Accessibility statement

Patrick Hadley


I am an archaeologist interested in prehistory, multi-sensory dissemination, public engagement and digital media (not necessarily in that order).

My core archaeological interest is in European prehistory, particularly the Mesolithic. This is reflected in my current PhD research, my undergraduate research and my participation in fieldwork at Star Carr. You can also find more of my musings at my research-related blog Think|Dig|Write|Share.

I have a keen interest in archaeologists moving 'beyond text' in all of their work: from data recording and analysis (eg, 3D and spatial data) to academic dissemination and public engagement. Archaeology has a good track record for engaging with visual material but not always in the most sophisticated manner. The discipline's relationship with sound, haptics, kinaesthetics and so on, is generally in need of more attention.

Archaeology has had a traditional remit as a discipline which conserves and records first and engages wider audiences second (if at all). I think that this is counter-productive - after all, who are we recording and preserving for? A discipline that does not engage in broader dialogues with diverse audiences will have little support in funding crises and has little social justification beyond it's own enclave.

I am keenly interested in how archaeologists use new media both as public engagement tools and within 'expert' communities. I am a keen advocate of Open Access publishing in academia and recently signed the Open Access Pledge. I am a Wikipedia evangelist and believe it's one of the most positive projects for knowledge organisation the internet has produced. My Wikipedia user page shows a little of my work. I can also (often) be found ranting on twitter: @PatHadley


MA Mesolithic Studies 2011 University of York Distinction
 BSc Archaeology 2009 University of Bradford First Class with honours
 Diploma in Professional Archaeological Studies 2009 University of Bradford Distinction

I was co-awarded the J.J. Raper Prize for my undergraduate dissertation and also have vocational qualifications in graphic design and photography.  


 'The Meso-what?' Investigating public understanding of the Mesolithic

  • The project involves a number of overlapping areas of investigation.
  • The current version of the Research design (1.0) summarises the project more formally.
  • The key elements of the proposal are summarised below.

You can find out about the project in more (and frequently updated) detail on the project wiki.

The project is supervised by Dr Nicky Milner and Professor John Walker from the York Archaeological Trust.

Aim and objectives


  • To identify and implement best practice for improving public understanding of the Mesolithic period using Star Carr as a case study.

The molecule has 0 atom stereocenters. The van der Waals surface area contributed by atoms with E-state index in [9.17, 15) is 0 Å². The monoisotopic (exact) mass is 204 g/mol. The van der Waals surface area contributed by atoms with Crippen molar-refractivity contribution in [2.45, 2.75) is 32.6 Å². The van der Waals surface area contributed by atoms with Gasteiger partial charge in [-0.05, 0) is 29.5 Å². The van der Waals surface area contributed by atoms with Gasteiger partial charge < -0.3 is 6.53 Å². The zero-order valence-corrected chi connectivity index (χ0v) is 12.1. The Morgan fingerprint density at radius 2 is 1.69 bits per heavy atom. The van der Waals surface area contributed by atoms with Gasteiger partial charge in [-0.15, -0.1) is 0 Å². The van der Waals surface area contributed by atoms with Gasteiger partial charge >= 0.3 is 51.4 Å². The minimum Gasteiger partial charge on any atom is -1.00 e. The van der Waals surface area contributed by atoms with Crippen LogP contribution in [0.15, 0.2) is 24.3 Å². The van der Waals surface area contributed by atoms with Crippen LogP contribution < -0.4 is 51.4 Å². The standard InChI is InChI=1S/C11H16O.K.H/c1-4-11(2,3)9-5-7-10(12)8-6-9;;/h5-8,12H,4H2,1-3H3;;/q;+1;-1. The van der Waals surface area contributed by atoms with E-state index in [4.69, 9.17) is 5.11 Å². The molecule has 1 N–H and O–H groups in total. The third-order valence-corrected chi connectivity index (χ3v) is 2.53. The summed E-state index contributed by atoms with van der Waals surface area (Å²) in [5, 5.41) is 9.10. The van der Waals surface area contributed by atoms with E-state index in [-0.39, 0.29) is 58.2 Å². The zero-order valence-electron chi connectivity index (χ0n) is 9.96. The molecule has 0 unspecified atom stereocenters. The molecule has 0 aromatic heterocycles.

• To critically evaluate the ways in which the Mesolithic is presented to the public in Britain
  • To investigate the ways in which the Mesolithic is presented to the public in other parts of Europe
  • To identify effective ways of disseminating Mesolithic research to the public, particularly through engagement with YAT attractions
  • To implement ideas for disseminating Mesolithic research, using Star Carr as a case study
  • To measure the impact of various presentation types
Research Context

The historical, academic, institutional, cultural and social backgrounds for the project are all important. They are also summarised in the formal Research design.

Research questions and methodology
  • In what ways is the Mesolithic presented to the public in Britain?

There are several key ‘interfaces’ or channels through which archaeological information gets from specialists to the public. These include museums, traditional media (television, radio, Newspapers),Schools, popular books - (fiction and non-fiction), artistic work (performances, fine arts), direct outreach (public lectures, site tours, experimental archaeology), archaeological/historical societies and specifically web-based dissemination. It will be crucial to investigate the relative strengths and weaknesses of these interfaces in terms of audience size, penetration, engagement and overall effectiveness as tools for presenting the Mesolithic.

  • In what ways is the Mesolithic presented to the public in other European countries, particularly Denmark?

Comparisons of the use of these interfaces in other regions will help build understanding of appropriate ways to present the Mesolithic. Particularly good examples of presentation sites (Museums,Archaeoparks, Excavation-based centres) will be selected for visits and broader datasets (visitor numbers, books sales, school curricula) will be analysed. The reasons for the uneven representation of Mesolithic archaeology across Europe will be placed in a historical context.

  • Which interfaces are most effective for presenting the Mesolithic?